In a secret world of forbidden knowledge, power comes at a terrible price... Quentin Coldwater's life is changed forever by an apparently chance encounter: when he turn...
In the first age of Andeira, men and dragons brought together the two halves of the elemental magic of the world to create a union through which their magic, and the world,...
The House of Shattered Wings
Aliette de Bodard
Paris in the aftermath of the Great Magicians War. Its streets are lined with haunted ruins, Notre-Dame is a burnt-out shell, and the Seine runs black, thick with ashes and...
When a man is tired of London he is tired of life; for there is in London all that life can afford - Samuel Johnson. In fact, Dr Johnson was only half right. There is in Lo...
Winter Be My Shield
Sierra has a despised and forbidden gift - she raises power from the suffering of others. Enslaved by the king's torturer, Sierra escapes, barely keeping ahead of Raste...
Mark de Jager
Stratus wakes alone, with no memory of his past. All he knows is his name and that he is not human. Possessing immense strength, powerful sorcery and an insatiable hunger, ...
The Dresden Files
Lost items found. Paranormal Investigations. Consulting. Reasonable rates. No Love Potions, Endless Purses, or Other Entertainment. Harry Dresden is the best and technicall...
The Relic Guild
Magic caused the war. Magic is forbidden. Magic will save us. It was said the Labyrinth had once been the great meeting place, a sprawl...
Stranger of Tempest
Lynx is a mercenary with a sense of honour; a dying breed in the Riven Kingdom. Failed by the nation he served and weary of the skirmishes that plague the continent's p...
Alex Verus series
Camden, North London. A tangled, mangled junction of train lines, roads and the canal. Where minor celebrities hang out with minor criminals, where tourists and moody teena...
Cloak of Magic
Somewhere along the line where human nature meets human imagination, myths are created. Somewhere in that space lives the spirit that created and sustains Shehaios, the Fai...
Condemned to four thousand years of loneliness and regret, Ilfayne finds a rare thing in Hilde: a friend. For that, he will do anything to keep her safe. Just as he gathers...
Arrows of the Queen
Thirteen-year-old Talia longs for a better life, far away from her repressive stepmothers and the village of Sensholding, where books chronicling the adventures of the Hera...
The Wizard of Rainbows
Mark A Cropper
There is a road of darkness and awful peril, a path that shall take you to places beyond the knowledge of men. The Lord-of-Mists has awakened in his dark realm with one pur...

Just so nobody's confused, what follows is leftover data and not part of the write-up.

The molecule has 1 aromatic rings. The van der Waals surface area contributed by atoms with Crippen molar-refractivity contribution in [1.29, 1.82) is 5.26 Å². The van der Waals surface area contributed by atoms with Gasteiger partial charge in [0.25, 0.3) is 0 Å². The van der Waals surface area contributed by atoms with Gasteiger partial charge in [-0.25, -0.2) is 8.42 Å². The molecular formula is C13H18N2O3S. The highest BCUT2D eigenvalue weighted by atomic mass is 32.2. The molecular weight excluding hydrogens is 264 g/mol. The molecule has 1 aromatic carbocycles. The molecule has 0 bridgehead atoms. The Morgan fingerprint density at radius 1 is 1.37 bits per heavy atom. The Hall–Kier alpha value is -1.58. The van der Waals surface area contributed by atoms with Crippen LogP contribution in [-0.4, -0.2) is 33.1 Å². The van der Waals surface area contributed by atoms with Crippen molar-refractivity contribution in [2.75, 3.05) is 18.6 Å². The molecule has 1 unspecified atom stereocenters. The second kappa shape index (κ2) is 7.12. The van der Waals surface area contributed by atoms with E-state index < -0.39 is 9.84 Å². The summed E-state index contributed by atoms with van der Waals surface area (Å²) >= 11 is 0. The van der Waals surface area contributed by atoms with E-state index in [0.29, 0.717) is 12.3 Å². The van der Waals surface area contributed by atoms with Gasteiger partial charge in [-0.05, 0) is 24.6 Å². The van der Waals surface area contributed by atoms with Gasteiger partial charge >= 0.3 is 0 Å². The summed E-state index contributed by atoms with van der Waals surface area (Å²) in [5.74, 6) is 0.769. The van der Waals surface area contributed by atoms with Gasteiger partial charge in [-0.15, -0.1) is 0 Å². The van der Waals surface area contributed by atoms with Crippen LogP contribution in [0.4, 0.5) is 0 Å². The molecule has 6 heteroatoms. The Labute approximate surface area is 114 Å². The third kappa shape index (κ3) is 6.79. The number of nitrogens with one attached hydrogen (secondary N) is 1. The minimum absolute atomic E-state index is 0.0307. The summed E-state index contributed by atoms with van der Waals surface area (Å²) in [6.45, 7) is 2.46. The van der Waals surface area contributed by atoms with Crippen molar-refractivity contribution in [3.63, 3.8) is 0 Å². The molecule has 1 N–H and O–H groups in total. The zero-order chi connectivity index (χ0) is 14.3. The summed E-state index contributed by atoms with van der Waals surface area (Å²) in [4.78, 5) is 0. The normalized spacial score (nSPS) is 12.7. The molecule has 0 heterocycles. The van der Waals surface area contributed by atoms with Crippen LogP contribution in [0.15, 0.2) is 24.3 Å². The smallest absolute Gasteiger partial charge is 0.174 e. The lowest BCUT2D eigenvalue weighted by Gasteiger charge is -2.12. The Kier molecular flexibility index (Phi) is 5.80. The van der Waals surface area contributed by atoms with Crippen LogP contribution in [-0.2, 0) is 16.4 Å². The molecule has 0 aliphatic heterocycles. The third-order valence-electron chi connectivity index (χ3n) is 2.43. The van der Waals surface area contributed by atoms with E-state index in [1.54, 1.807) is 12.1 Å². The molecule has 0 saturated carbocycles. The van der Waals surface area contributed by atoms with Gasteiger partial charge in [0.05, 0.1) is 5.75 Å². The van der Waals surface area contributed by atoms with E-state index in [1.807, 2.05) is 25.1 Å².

Looking for more suggestions? Try these pages:
- Recommended contemporary / urban fantasy books/series
- Recommended books/series featuring wizards and magicians
Books of the Month
A selection of books - old and new alike - that were a joy to read.
The republic faces annihilation, despite the vigilance of Galharrow's Blackwings. When a raven tattoo rips itself from his arm to deliver a desperate message, Galharrow and a mysterious noblewoman must investigate a long dead sorcerer's legacy. But there is a conspiracy within the citadel: traitors, flesh-eaters and the ghosts of the was...
A Tale of Time City
Diana Wynne Jones
When Vivian is evacuated from London in 1939, she expects to be staying in the countryside. Instead, she is whisked away to Time City – a place that exists outside ti...
The Guns of Empire
As the roar of the guns subsides and the smoke of battle clears, the country of Vordan is offered a fragile peace... After their shattering defeats at the hands of brillian...
At the Convent of Sweet Mercy young girls are raised to be killers. In a few the old bloods show, gifting talents rarely seen since the tribes beached their ships on Abeth....
Events are coming to a climax in the Banished Lands, as the war reaches new heights. King Nathair has taken control of the fortress at Drassil and three of the Seven Treasu...
For Kivrin Engle, preparing an on-site study of one of the deadliest eras in humanity's history was as simple as receiving inoculations against the diseases of the four...